Rasa plans to make strides in conversational AI development over the next few years to meet those goals. The next step in its plan is creating a standard infrastructure layer for text and voice assistants.
Simplifying Dialogue Creation Across Channels and Languages
Since Rasa’s release, the marketplace and expectations for conversational AI have already drastically changed. In 2016, most projects were simple and developed through third-party technology. Today, though, companies are more interested in developing in-house knowledge and developing a conversation-first approach.
“Our main goal is to give these product teams the right tools to make it easier and more efficient to build AI assistants at scale,” Dominik said.
Rasa users can customize the assistant to their specific needs and data. Further, they can use language support, integrations, and their own channels without limitations.
Rasa also offers tools for high-volume, repetitive tasks that provide the potential for automation. That means employees can focus on more complex jobs that create value within the company.
Users receive immediate responses to simple questions and can find more in-depth answers if they require clarification after that.
“You can keep full control over your data and run everything on-premises which provides numerous benefits,” Dominik said. “That can lead to a quicker time to market — especially in an enterprise segment.”
The most significant benefit, though, is that companies can control their automation, rather than relying on developing tools from scratch or using whatever standardized, one-size-fits-all technologies are available.
“I believe there is a strong connection between benefits,” Dominik said. “Further, large enterprises have strict requirements for launching a new tool in production.”
Free and Paid Versions Offer Clients the Right Level of Support
Businesses can choose different versions of Rasa based on their needs. Some prefer the free version of the platform, which allows them to annotate conversations, manage different models, and receive feedback. The free version also includes community support resources that can be helpful for developers interested in building a product’s success over time.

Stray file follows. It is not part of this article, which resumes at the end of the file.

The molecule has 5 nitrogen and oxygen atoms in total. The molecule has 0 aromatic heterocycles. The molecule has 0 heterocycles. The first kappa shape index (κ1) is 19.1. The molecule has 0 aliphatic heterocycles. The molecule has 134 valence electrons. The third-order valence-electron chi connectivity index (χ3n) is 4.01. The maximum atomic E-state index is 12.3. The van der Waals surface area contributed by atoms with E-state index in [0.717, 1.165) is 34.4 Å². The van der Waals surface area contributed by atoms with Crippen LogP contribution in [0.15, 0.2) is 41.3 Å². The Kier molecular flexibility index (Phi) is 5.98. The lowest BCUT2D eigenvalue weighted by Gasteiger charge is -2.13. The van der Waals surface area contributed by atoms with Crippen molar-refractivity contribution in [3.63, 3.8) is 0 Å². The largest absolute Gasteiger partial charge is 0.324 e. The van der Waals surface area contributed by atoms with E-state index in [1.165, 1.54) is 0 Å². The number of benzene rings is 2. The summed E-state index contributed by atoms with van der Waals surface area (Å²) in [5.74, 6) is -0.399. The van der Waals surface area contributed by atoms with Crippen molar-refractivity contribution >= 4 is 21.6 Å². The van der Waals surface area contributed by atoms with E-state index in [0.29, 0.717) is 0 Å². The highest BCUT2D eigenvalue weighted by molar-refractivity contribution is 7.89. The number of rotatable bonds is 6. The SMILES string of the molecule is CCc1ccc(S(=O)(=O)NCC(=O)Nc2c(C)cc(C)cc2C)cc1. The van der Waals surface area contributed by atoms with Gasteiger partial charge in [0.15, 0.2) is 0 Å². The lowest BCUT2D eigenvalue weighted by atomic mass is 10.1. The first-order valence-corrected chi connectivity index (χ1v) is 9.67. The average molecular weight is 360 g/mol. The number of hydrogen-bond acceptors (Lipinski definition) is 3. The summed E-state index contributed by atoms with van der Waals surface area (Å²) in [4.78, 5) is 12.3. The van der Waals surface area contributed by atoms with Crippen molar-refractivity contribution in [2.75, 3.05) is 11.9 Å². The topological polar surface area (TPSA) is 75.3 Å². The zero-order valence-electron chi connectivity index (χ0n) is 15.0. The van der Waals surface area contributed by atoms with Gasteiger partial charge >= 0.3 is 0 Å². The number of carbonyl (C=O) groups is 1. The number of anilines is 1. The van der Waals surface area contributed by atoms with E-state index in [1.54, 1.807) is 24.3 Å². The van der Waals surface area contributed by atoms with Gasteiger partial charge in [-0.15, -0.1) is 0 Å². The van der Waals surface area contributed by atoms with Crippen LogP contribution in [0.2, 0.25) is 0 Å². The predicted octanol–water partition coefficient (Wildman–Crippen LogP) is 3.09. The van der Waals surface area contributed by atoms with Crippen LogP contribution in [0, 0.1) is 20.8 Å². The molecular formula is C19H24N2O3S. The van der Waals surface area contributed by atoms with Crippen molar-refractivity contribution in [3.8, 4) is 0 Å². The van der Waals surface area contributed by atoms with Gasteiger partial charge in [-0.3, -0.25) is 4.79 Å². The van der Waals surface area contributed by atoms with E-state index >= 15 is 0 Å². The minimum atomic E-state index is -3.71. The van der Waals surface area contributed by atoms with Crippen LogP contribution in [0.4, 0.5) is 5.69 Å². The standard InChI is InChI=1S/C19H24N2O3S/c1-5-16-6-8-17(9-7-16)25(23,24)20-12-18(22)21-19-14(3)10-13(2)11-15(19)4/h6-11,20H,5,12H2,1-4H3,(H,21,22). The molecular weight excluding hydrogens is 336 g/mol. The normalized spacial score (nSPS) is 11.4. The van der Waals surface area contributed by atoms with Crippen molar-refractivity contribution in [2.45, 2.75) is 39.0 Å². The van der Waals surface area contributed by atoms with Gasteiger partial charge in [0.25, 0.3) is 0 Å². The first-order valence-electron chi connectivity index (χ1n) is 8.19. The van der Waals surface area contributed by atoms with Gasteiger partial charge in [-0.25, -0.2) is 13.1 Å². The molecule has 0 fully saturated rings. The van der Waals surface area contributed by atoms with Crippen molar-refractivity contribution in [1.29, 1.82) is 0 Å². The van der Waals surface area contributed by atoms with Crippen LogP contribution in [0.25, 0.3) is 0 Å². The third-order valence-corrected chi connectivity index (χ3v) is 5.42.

“Already more than 300 developers from all over the world have contributed to our product helping us build features that businesses need,” Dominik said. “We work very closely with both customers and the community in our product development, which makes us less focused on trends and more on delivering features that the community wants — or builds itself.”
The paid version of the platform, which Talkspace used to develop its chatbot, provides companies more support in developing tools. For example, the Rasa X Enterprise Edition offers service-level agreements (SLAs), deployment and installation support, and expert advice from the Rasa team.
And the company plans to continue its growth by adding new features and even inspiring its own team. One internal event is called Founder Stories, in which founders from other startups talk about the challenges they faced and the decisions they made.
“I think this really resonates with the team, keeps us grounded, and helps us adapt to our own challenges and thus the long-term success of our open-source approach,” Dominik said.
Further, Rasa will host its largest event ever, the Rasa Developer Summit, in San Francisco in September 2019. The event will include speakers from companies including Lemonade, Facebook, and Adobe, all to discuss their conversational AI cases.
The event perfectly aligns with Rasa’s central philosophy: connecting developers to simplify conversational AI production.
“I’m very excited to meet our community members in person, talk about the projects they are working on, and have a fun event with everyone together,” Dominik said.